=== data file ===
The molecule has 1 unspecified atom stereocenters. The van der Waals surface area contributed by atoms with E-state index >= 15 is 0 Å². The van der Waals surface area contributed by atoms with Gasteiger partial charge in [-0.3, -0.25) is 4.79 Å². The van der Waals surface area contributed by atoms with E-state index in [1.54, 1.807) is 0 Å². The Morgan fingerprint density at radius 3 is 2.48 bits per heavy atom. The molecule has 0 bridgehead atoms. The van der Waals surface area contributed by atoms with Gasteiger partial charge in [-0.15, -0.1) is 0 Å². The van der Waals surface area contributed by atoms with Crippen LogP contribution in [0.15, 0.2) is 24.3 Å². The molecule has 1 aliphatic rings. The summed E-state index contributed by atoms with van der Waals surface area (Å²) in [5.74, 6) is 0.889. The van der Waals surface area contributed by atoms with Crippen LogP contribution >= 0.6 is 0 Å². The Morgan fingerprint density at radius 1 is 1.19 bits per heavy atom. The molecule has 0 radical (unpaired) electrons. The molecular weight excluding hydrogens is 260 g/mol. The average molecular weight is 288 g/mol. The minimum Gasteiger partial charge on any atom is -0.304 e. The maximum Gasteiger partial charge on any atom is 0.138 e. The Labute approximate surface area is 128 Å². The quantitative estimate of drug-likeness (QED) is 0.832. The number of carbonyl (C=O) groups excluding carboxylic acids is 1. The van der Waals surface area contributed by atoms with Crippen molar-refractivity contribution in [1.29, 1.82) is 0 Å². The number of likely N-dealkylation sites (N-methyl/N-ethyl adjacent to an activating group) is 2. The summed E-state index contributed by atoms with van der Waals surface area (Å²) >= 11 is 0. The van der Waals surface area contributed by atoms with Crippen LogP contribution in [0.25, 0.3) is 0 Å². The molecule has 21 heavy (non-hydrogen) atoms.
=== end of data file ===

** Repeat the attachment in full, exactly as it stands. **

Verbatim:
The molecule has 1 unspecified atom stereocenters. The van der Waals surface area contributed by atoms with E-state index >= 15 is 0 Å². The van der Waals surface area contributed by atoms with Gasteiger partial charge in [-0.3, -0.25) is 4.79 Å². The van der Waals surface area contributed by atoms with E-state index in [1.54, 1.807) is 0 Å². The Morgan fingerprint density at radius 3 is 2.48 bits per heavy atom. The molecule has 0 bridgehead atoms. The van der Waals surface area contributed by atoms with Gasteiger partial charge in [-0.15, -0.1) is 0 Å². The van der Waals surface area contributed by atoms with Crippen LogP contribution in [0.15, 0.2) is 24.3 Å². The molecule has 1 aliphatic rings. The summed E-state index contributed by atoms with van der Waals surface area (Å²) in [5.74, 6) is 0.889. The van der Waals surface area contributed by atoms with Crippen LogP contribution >= 0.6 is 0 Å². The Morgan fingerprint density at radius 1 is 1.19 bits per heavy atom. The molecule has 0 radical (unpaired) electrons. The molecular weight excluding hydrogens is 260 g/mol. The average molecular weight is 288 g/mol. The minimum Gasteiger partial charge on any atom is -0.304 e. The maximum Gasteiger partial charge on any atom is 0.138 e. The Labute approximate surface area is 128 Å². The quantitative estimate of drug-likeness (QED) is 0.832. The number of carbonyl (C=O) groups excluding carboxylic acids is 1. The van der Waals surface area contributed by atoms with Crippen molar-refractivity contribution in [1.29, 1.82) is 0 Å². The number of likely N-dealkylation sites (N-methyl/N-ethyl adjacent to an activating group) is 2. The summed E-state index contributed by atoms with van der Waals surface area (Å²) >= 11 is 0. The van der Waals surface area contributed by atoms with Crippen LogP contribution in [0.25, 0.3) is 0 Å². The molecule has 21 heavy (non-hydrogen) atoms.